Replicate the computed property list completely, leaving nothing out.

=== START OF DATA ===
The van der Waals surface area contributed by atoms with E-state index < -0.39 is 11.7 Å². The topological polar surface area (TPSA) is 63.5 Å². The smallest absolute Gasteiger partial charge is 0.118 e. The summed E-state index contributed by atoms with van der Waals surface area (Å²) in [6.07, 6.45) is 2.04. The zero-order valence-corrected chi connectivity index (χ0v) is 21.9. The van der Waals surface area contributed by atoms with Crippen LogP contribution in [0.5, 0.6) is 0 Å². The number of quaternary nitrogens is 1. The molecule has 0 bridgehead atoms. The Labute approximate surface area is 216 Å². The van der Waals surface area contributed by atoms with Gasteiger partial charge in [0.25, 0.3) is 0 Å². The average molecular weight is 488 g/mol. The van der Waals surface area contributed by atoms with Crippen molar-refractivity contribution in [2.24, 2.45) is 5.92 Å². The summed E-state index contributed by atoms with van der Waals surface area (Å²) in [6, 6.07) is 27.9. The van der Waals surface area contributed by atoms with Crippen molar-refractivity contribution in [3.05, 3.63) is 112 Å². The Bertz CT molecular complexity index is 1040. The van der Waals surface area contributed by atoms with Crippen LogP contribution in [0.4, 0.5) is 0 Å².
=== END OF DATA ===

The van der Waals surface area contributed by atoms with E-state index < -0.39 is 11.7 Å². The topological polar surface area (TPSA) is 63.5 Å². The smallest absolute Gasteiger partial charge is 0.118 e. The summed E-state index contributed by atoms with van der Waals surface area (Å²) in [6.07, 6.45) is 2.04. The zero-order valence-corrected chi connectivity index (χ0v) is 21.9. The van der Waals surface area contributed by atoms with Crippen LogP contribution in [0.5, 0.6) is 0 Å². The number of quaternary nitrogens is 1. The molecule has 0 bridgehead atoms. The Labute approximate surface area is 216 Å². The van der Waals surface area contributed by atoms with Gasteiger partial charge in [0.25, 0.3) is 0 Å². The average molecular weight is 488 g/mol. The van der Waals surface area contributed by atoms with Crippen molar-refractivity contribution in [2.24, 2.45) is 5.92 Å². The summed E-state index contributed by atoms with van der Waals surface area (Å²) in [6, 6.07) is 27.9. The van der Waals surface area contributed by atoms with Crippen molar-refractivity contribution in [3.05, 3.63) is 112 Å². The Bertz CT molecular complexity index is 1040. The van der Waals surface area contributed by atoms with Crippen LogP contribution in [0.4, 0.5) is 0 Å².